Over the past few years Laravel has become one of the most beloved PHP frameworks of the entire industry. It offers a solution for every situation with plenty of room for extending your own libraries.
Most CMS engines are built on top of their own libraries but a newcomer named October CMS does just the opposite.
October is a platform meant to get “back to the basics”. It’s completely open source built on top of Laravel with support for themes, extensions, and all the regular stuff you’d expect from a quality CMS engine.
The core is still very small with an overall install base of ~60,000 websites. October’s open source platform currently offers 160+ plugins with 30+ unique themes and a growing audience of supporters every month.
To get started check out the online documentation to learn more about the admin panel + theme setup. You can also download the full October source directly from the GitHub repo.
If you’re unfamiliar with Laravel then October may offer a slight learning curve. But if you’re willing to stick with it you might find October more user-friendly compared to WordPress or Drupal.
October’s dashboard is perhaps the most interesting aspect of the CMS. It’s meant to be insanely simple for clients who may not fully comprehend the more complex functionality of competitors.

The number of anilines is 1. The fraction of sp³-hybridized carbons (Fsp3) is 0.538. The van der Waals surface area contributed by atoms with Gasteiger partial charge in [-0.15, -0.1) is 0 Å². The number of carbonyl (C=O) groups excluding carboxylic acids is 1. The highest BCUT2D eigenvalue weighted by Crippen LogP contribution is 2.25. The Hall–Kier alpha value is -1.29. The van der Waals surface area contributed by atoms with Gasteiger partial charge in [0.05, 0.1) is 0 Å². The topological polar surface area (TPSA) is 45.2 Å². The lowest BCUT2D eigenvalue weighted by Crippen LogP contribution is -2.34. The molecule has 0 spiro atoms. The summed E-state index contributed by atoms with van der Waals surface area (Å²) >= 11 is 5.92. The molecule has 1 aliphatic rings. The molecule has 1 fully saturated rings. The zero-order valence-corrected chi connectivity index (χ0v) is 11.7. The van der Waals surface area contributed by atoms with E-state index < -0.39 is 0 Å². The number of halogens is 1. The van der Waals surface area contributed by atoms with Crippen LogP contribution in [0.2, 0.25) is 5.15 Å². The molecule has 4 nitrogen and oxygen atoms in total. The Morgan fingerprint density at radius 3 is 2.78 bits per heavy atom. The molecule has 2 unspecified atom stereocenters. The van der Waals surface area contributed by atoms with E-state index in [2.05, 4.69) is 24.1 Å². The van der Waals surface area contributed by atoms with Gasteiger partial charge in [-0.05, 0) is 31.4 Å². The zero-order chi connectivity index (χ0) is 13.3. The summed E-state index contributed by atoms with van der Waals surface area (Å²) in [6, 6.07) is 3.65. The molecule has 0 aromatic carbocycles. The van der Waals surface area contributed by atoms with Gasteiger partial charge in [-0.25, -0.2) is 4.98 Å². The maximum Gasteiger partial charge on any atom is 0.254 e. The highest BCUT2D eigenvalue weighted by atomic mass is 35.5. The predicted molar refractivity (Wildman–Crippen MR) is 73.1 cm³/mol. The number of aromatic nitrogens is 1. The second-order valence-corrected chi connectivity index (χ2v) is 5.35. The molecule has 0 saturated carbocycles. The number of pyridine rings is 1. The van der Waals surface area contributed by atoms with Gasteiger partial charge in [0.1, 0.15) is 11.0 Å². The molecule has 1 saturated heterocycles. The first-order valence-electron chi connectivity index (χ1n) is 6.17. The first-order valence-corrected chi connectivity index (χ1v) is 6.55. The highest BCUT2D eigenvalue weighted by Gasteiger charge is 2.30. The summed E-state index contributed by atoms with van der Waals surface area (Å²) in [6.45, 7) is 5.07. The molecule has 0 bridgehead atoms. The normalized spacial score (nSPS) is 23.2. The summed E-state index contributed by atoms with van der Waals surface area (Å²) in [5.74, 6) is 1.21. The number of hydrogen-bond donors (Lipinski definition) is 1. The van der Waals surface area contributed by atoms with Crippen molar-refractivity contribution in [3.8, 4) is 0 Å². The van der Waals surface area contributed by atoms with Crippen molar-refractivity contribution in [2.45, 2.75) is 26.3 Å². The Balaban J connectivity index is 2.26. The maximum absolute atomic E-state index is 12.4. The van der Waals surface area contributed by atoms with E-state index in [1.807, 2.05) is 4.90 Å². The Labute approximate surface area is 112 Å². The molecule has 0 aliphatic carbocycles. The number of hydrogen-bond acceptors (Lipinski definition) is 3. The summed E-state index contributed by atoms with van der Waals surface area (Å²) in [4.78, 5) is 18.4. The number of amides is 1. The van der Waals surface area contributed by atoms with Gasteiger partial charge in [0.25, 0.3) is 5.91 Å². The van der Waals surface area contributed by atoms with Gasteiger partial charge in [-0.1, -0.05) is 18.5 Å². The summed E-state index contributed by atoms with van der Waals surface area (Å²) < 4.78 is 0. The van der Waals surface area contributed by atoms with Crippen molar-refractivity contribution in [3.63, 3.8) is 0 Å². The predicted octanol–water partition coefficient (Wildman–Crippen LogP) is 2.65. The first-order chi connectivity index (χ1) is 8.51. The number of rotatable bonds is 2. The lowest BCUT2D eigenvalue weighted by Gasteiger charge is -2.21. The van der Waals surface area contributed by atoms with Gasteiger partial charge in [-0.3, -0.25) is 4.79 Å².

Live examples can be found in the October site gallery with lots of clever design inspiration.
There’s also a free intro video covering October’s dashboard and setup process. If you’re itching for a new PHP-based CMS then check it out and see if it could work for any future projects.
PHP is an amazing platform that acts as a base for many popular enterprise web content management systems like WordPress, Drupal and Joomla. OctoberCMS is a Lavarel based framework that includes all of the tools and classes that are necessary for building quality websites and applications. It provides scalable and extensible plugins that can be easily managed through a file based system. The effortless administrative panel is efficient enough to manage every activity of a website. Another attraction is the inclusion of AJAX controls that helps to make a great looking websites. I feel the only concern is its in-availability to secure the disperse databases spread over different locations. With time, this is surely going to be one of the go to CMSes and may replace other small scale easy to use content management systems (CMS) like Frog CMS and grav CMS.